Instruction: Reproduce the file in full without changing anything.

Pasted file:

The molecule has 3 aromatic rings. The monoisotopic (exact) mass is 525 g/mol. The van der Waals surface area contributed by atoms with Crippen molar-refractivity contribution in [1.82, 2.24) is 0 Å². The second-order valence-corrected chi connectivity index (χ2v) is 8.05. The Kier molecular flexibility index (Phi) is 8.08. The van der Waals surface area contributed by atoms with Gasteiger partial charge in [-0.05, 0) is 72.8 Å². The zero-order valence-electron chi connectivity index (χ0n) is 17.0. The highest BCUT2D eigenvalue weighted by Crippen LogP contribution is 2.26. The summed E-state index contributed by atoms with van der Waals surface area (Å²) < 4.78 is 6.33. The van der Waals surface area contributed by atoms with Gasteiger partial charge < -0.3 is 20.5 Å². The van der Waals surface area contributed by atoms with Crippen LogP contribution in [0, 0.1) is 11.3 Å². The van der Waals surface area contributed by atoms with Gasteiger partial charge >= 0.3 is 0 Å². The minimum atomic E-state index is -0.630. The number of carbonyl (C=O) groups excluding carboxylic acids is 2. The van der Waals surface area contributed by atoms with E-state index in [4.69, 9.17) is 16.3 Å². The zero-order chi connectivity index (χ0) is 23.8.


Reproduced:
The molecule has 3 aromatic rings. The monoisotopic (exact) mass is 525 g/mol. The van der Waals surface area contributed by atoms with Crippen molar-refractivity contribution in [1.82, 2.24) is 0 Å². The second-order valence-corrected chi connectivity index (χ2v) is 8.05. The Kier molecular flexibility index (Phi) is 8.08. The van der Waals surface area contributed by atoms with Gasteiger partial charge in [-0.05, 0) is 72.8 Å². The zero-order valence-electron chi connectivity index (χ0n) is 17.0. The highest BCUT2D eigenvalue weighted by Crippen LogP contribution is 2.26. The summed E-state index contributed by atoms with van der Waals surface area (Å²) < 4.78 is 6.33. The van der Waals surface area contributed by atoms with Gasteiger partial charge < -0.3 is 20.5 Å². The van der Waals surface area contributed by atoms with Crippen LogP contribution in [0, 0.1) is 11.3 Å². The van der Waals surface area contributed by atoms with Gasteiger partial charge >= 0.3 is 0 Å². The minimum atomic E-state index is -0.630. The number of carbonyl (C=O) groups excluding carboxylic acids is 2. The van der Waals surface area contributed by atoms with E-state index in [4.69, 9.17) is 16.3 Å². The zero-order chi connectivity index (χ0) is 23.8.